A 3D scanner is a device that analyses a real-world object or environment to collect data on its shape and possibly its appearance (e.g. colour). The collected data can then be used to construct digital three-dimensional models.

Many different technologies can be used to build these 3D-scanning devices; each technology comes with its own limitations, advantages and costs. Many limitations in the kind of objects that can be digitised are still present, for example, optical technologies encounter many difficulties with shiny, mirroring or transparent objects. For example, industrial computed tomography scanning can be used to construct digital 3D models, applying non-destructive testing.

Collected 3D data is useful for a wide variety of applications. These devices are used extensively by the entertainment industry in the production of movies and video games. Other common applications of this technology include industrial design, orthotics and prosthetics, reverse engineering and prototyping, quality control/inspection and documentation of cultural artifacts. (1)


I decided to try three different 3D scanning methods.

At Our lab we have an Hexagon  Romer 3D laser Scanner. It is very precise but has the inconvenient that the part must be very still, any variation in the part's position results in abortion of the process

The laser looks like a line on the surface with a dot to focus the scanning.

To successfully scan a part it is important to very slowly pass the laser line all over the object's surface with several passes, like if we were painting a surface with a painting gun, one pass at a time, otherwise there will be too many points in the point cloud making the archive heavy and many times less precise.

The finished scann can be seen in the picture of the right, it makes 1 544 000 triagles.

You can download the cloud point HERE

Reverse engineering. In Fab LAb Puebla we have Geomagic Design X software for reverse engineering. With some practice it is a very easy process where you select parts and surfaces and recreate the solids that form the piece.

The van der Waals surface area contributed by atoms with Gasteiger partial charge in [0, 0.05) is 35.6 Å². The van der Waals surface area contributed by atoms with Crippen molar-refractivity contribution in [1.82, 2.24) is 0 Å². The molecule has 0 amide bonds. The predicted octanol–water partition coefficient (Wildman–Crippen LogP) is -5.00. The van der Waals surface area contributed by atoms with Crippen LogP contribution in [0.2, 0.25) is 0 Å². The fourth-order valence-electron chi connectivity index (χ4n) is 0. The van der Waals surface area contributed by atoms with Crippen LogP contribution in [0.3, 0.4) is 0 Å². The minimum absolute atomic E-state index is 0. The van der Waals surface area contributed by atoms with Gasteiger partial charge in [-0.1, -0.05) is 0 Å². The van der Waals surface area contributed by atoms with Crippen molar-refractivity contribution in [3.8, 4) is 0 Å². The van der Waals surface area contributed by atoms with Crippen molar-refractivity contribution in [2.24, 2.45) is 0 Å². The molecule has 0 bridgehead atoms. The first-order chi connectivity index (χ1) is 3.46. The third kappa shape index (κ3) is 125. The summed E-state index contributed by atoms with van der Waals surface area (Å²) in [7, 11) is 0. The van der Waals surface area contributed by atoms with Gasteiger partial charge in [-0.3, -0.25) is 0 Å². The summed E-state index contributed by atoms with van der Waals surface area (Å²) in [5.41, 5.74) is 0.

It is a very powerful software that identifies must shapes and surfaces and helps to ease the process. The final result is a part engineered part with measures and tolerances.

The first step is to open the exported cloud point. it accepts many formats the easiest is with a .txt archive.

After opening one must clean the cloud point for excess points

Once we have an optimized cloud point we have to make the surface and after that the software recognizes different surfaces in the scan

Next is to build the solid. There are many ways to do this, one is using primitive solids, the software recognize the solid and automatically builds it, you have to give minor adjustments. You can see part of the process in the second picture.

Another technique is to to choose a surface and build a plane on that surface, after that you move the plane inside the surface so you can have the form sketch as can be seen in right picture. We can modify the sketch to right measures and then extrude it to the chosen surfaces

You end by building every solid in the part. The software has the ability to measure differences between the scan and the constructed solid

Finally you have an engineered part. With precise measures.

The laser 3D scanner is very precise machine and with the aid of a reverse engineering software in very little time one can have a final part with very precise measures ready for 3d print or other manufacturing process.

The second 3D scanning method I tried was 123D Catch. This software works with pictures and stitches them together to make a 3d scan.

You must have a very controlled light conditions.

The scan looks great, I think it is ideal for presentations but it seems that the mesh is not very  detailed.

I also tried to scan myself with a Kinect device.


I used the Kscan 3D software. I find the device not very useful for 3D scanning. The results were very poor and it was difficult to align the different meshes created by hand

3D Printing

To make a 3D printed part that could not be done by subtractive methods I decided to build a surface with a Voronoi pattern embedded with Grasshopper, bake it, and then in Rhino I used the Blend and Twist commands to make a ceiling on top of a round surface.


On purpose I made it very hard to print, the Voronoi pattern surface  was very thin and inclined. You can find the archive HERE.

At Fab Lab Puebla we have several printers including a Dimension 1200 printer with support materia. The part can be very easily printed in it but I decided to print it in a printer made at Fab Lab Puebla, since we are testing the equipment

At the end I liked very much the finished product. Despite the problems in the design the machine did a very good job printing the part. Our team made several forms with much better results

1. Wikipedia